He affirmed the deepening of collaborative efforts with the community leaders, civil society, faith-based organisations, traditional institutions, and continuous mobilisation of state governments to take up a greater role in the implementation of the guidelines and advisories provided by the PTF.
The SGF stated that there will be the continued provision of support by the NCDC to states through guidelines to shape decision-making in responding to high burden local government areas and wards.
He also announced the easing of the total lockdown of Kano State and introduction of phase one of the eased lockdown.
Mustapha said in arriving at the decision to introduce the latest measures, the PTF took into consideration the advisory of the World Health Organisation (WHO).
These, he said, include a balance of lives and livelihoods, follow a slow and phased approach that is data-driven; apply Public health measures in every community and at every phase of the response (i.e. surveillance, case finding, testing, isolation, tracing and quarantining contacts.); and evaluating the economic and social aspects of the society, which will play a role in progressing or hindering any efforts for the response.
He further said: “It is the consideration of the PTF that while Nigeria’s confirmed cases have increased in the period under review, the following factors should inspire confidence in the response: a majority of the confirmed cases are in a handful of local governments in the country; 20 out of the 774 LGAs nationwide account for 60 per cent of the cases.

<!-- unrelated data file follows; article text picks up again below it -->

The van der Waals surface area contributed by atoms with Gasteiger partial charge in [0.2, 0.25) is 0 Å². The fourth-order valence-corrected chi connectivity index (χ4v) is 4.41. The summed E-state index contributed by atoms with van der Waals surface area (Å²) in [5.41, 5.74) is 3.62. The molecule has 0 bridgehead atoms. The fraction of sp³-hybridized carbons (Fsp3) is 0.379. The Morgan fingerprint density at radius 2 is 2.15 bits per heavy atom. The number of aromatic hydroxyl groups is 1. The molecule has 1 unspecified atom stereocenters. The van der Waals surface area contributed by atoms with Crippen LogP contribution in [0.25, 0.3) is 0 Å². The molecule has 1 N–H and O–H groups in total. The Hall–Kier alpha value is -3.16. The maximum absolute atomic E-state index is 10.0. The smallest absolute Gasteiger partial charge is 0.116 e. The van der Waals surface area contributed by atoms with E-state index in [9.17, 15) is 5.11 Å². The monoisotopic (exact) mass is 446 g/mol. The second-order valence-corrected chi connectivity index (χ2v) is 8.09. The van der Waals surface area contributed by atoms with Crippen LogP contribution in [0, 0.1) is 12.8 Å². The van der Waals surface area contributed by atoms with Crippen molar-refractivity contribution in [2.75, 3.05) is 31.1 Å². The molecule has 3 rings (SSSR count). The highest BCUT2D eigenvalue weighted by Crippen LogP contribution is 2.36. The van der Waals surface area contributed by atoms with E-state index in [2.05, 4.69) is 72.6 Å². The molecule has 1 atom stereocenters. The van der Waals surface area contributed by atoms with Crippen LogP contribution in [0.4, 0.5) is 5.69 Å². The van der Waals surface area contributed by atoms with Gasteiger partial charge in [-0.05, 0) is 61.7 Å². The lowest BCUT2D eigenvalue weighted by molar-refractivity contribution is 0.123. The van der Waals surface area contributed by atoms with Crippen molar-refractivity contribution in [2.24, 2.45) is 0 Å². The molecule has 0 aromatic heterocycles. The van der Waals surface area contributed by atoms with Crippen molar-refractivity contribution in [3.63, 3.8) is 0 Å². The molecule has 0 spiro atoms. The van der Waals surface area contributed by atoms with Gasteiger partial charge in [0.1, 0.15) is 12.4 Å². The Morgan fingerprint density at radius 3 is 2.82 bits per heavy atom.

“There is an opportunity to concentrate efforts in these high-burden areas.
“Federal agencies and state governments are working together on the promotion and utilisation of guidelines on case management (e.g. home care for relatively well patients);
“There is increased capacity to detect, test and trace those infected with the virus; 29 testing laboratories have been activated, with Bauchi being the latest addition while the test count nationwide has exceeded 60,000; and a shift in focus to community engagement and enhanced risk communication.”
While noting that the NCDC will list the names of the 20 high burden local governments areas, he added:
“Notwithstanding the foregoing, PTF considers it necessary to restate to Nigerians that: Nigeria has not reached the peak of confirmed cases; the battle against COVID-19 is a long term one.”
He, therefore, advised that Nigeria should pursue a strategy that will aid the sustainable control of the spread of the disease; risk communications and community engagement should remain a top priority, and a precision approach to containment and management should be adopted.
“Based on the overall assessment, including available data on the public health considerations and resultant economic impacts, the PTF is of the opinion that Nigeria is ready to allow Science and Data determine her cautious advancement into the second phase of the eased lockdown for a period of four weeks,” the PTF declared.